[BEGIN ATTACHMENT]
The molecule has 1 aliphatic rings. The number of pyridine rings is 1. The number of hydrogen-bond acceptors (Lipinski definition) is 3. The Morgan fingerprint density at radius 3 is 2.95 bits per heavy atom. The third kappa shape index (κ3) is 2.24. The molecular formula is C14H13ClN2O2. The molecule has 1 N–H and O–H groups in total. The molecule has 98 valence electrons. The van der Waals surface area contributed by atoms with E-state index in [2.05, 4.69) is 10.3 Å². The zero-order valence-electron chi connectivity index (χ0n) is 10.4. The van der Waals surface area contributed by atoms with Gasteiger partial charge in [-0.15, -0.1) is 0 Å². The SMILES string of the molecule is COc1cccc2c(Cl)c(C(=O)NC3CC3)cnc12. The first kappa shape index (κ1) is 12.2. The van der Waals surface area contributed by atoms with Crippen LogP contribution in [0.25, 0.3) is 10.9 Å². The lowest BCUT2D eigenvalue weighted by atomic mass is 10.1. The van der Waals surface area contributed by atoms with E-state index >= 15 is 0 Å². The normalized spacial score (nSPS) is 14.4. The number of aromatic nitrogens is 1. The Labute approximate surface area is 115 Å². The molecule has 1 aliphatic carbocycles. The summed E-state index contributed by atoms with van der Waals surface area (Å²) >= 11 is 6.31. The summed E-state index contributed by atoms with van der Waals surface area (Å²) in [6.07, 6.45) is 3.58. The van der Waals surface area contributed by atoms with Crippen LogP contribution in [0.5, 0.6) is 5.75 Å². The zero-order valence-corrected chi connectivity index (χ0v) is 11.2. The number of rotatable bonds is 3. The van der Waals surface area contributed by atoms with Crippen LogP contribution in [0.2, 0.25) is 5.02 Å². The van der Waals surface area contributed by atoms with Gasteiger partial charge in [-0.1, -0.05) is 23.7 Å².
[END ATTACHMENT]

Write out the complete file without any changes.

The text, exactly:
The molecule has 1 aliphatic rings. The number of pyridine rings is 1. The number of hydrogen-bond acceptors (Lipinski definition) is 3. The Morgan fingerprint density at radius 3 is 2.95 bits per heavy atom. The third kappa shape index (κ3) is 2.24. The molecular formula is C14H13ClN2O2. The molecule has 1 N–H and O–H groups in total. The molecule has 98 valence electrons. The van der Waals surface area contributed by atoms with E-state index in [2.05, 4.69) is 10.3 Å². The zero-order valence-electron chi connectivity index (χ0n) is 10.4. The van der Waals surface area contributed by atoms with Gasteiger partial charge in [-0.15, -0.1) is 0 Å². The SMILES string of the molecule is COc1cccc2c(Cl)c(C(=O)NC3CC3)cnc12. The first kappa shape index (κ1) is 12.2. The van der Waals surface area contributed by atoms with Crippen LogP contribution in [0.25, 0.3) is 10.9 Å². The lowest BCUT2D eigenvalue weighted by atomic mass is 10.1. The van der Waals surface area contributed by atoms with E-state index >= 15 is 0 Å². The normalized spacial score (nSPS) is 14.4. The number of aromatic nitrogens is 1. The Labute approximate surface area is 115 Å². The molecule has 1 aliphatic carbocycles. The summed E-state index contributed by atoms with van der Waals surface area (Å²) >= 11 is 6.31. The summed E-state index contributed by atoms with van der Waals surface area (Å²) in [6.07, 6.45) is 3.58. The van der Waals surface area contributed by atoms with Crippen LogP contribution in [0.5, 0.6) is 5.75 Å². The zero-order valence-corrected chi connectivity index (χ0v) is 11.2. The number of rotatable bonds is 3. The van der Waals surface area contributed by atoms with Crippen LogP contribution in [0.2, 0.25) is 5.02 Å². The van der Waals surface area contributed by atoms with Gasteiger partial charge in [-0.1, -0.05) is 23.7 Å².